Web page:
I think, too, that I might have a little space for potatoes this year again - places where no potatoes have gone before (or other nightshade family plants).  Since I think there are sprouting potatoes in the pantry, well...

Wednesday, April 21, 2010


Pictures to come later, but much got accomplished this past weekend - and not all of it by me!  I have 2 visible, definitely growing, asparagus shoots!  Out of 8 plants planted, unfortunately, but we're making progress at last.  The soil temps must have crossed some threshold or something.  Peas, lettuce, onions, chard, and brussels sprouts are all doing well with no drama.
It did not rain this weekend, but I came down with a cold, so I feel especially proud of having accomplished:
  • Mulching around the raised beds - at last!!!  It's only been 3 years.
  • Positioning and filling and planting out 2 blueberry barrels.  If they don't like a planting mix that is 3/4 peat moss and 1/4 mushroom compost, then they just aren't willing to be pleased.
  • Planting out 13 strawberry plants and 3 raspberry canes.
  • Re-hooking up zone 2 on my drip timer and getting it programmed.
The garden looks really good with the new mulch, and having it makes the walking a bit easier.  I'm no longer tripping when I catch my foot in the edge of the weed barrier fabric, and the mulch has leveled out a few places that were decidedly on the low side. 
I still have 13 of the 15 bags of mushroom compost to do something with, and the new composter to build, and tomatoes to get in, and, and, and (the beauty of a garden is that there is always something to be done in it)...  But visible progress is always a good thing - and to have convinced at least part of the asparagus to give things a try is marvelous.
So the tiny asparagus spears were about 2" tall when I saw them yesterday.  If they're as fast-growing as they're reputed to be, will that make them a foot tall today?

Friday, April 16, 2010

The "to do" list versus the weather

According to my phone (which, of course, knows all), it's going to rain this weekend.  Bother!  I have things to do outdoors, and a hint of a headcold that needs to go away, and combining those factors with rain will not come out well, I think.  I guess it could be worse - that slightly colder, solid stuff - but precipitation of any sort, if it's planning on being here all day, or both days, just says to me, "Stay indoors."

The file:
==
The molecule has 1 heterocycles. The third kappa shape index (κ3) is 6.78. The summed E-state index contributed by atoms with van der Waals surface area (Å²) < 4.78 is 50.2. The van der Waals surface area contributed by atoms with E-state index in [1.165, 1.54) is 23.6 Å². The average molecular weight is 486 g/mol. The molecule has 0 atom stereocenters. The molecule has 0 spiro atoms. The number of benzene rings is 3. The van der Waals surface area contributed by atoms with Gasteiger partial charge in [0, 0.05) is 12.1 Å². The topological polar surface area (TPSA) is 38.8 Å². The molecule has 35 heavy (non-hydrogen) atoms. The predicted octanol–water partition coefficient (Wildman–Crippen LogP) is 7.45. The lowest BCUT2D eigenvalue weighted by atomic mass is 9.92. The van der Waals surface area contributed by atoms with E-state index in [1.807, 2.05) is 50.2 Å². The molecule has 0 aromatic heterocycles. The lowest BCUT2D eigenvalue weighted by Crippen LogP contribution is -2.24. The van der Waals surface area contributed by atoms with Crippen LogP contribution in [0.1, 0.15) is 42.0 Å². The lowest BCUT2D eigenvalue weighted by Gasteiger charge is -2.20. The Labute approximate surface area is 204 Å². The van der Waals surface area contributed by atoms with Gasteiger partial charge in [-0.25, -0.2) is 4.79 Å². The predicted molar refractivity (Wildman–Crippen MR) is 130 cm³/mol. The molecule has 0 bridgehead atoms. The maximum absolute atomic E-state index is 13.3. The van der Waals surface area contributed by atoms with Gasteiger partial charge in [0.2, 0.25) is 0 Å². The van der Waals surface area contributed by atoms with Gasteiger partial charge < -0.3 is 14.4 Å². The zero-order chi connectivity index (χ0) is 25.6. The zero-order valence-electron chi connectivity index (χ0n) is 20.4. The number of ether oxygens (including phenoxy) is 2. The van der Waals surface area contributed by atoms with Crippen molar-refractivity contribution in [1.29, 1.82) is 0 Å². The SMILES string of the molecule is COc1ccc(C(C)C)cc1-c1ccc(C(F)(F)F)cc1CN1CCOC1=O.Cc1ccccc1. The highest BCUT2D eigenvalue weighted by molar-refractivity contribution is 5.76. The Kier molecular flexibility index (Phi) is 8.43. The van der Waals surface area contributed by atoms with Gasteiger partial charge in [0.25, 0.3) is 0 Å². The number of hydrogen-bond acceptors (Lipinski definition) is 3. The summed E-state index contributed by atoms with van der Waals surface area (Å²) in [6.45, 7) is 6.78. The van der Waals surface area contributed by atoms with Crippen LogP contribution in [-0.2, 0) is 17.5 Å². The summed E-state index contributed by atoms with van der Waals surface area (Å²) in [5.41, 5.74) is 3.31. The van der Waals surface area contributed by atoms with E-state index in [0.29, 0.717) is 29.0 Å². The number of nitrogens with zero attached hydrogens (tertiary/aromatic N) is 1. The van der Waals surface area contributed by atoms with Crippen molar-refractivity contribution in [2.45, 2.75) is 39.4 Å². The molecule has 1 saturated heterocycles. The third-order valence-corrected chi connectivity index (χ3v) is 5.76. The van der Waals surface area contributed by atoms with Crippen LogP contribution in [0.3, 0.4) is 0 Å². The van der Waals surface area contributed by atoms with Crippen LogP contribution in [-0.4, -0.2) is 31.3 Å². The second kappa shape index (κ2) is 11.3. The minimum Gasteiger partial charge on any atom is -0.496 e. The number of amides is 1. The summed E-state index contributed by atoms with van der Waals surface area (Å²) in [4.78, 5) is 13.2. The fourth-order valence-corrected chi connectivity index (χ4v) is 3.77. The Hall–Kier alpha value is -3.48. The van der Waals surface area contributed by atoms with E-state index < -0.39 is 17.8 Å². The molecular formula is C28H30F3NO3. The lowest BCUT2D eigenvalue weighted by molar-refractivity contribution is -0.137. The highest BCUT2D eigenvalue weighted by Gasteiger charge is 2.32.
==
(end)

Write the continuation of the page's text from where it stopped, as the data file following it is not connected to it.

And I have indoor things to do, more of them than I'd like, actually, most of them to do with paint in some way, so I can certainly stay profitably occupied there.  But the blueberry stuff is being delivered this weekend - two barrels, compost and peat moss - and the mulch for between the boxes so we'll finally look semi civilized in the garden, and I could get the blueberry bushes planted and the strawberries and TBD berries (black-, rasp-, something of that sort) if the weather would just cooperate a tiny bit.
No progress on the asparagus front, although I got busy the other night and did something I've been meaning to do for about a year - shorten the leaky hoses in that box.  They were so long that it was near impossible to set them out evenly, so some parts of the soil were getting a thorough soaking and others left dry.  The asparagus probably won't care, but I'm happier.  I think, after reading yet more websites on asparagus cultivation, that I'm going to remove the extra dirt from the box and put it aside to add back as they grow, rather than bury them now in order to get things evened out.  Maybe it wouldn't matter in the end, but the majority of advice still talks about filling the trench in gradually, and I'd like to eat my own asparagus some day, so I'm not going to rebel.  (for the record, cutting raw asparagus into 1" pieces and sauteeing in olive oil with sliced button mushrooms until the mushrooms start to brown makes a seriously wonderful dish.)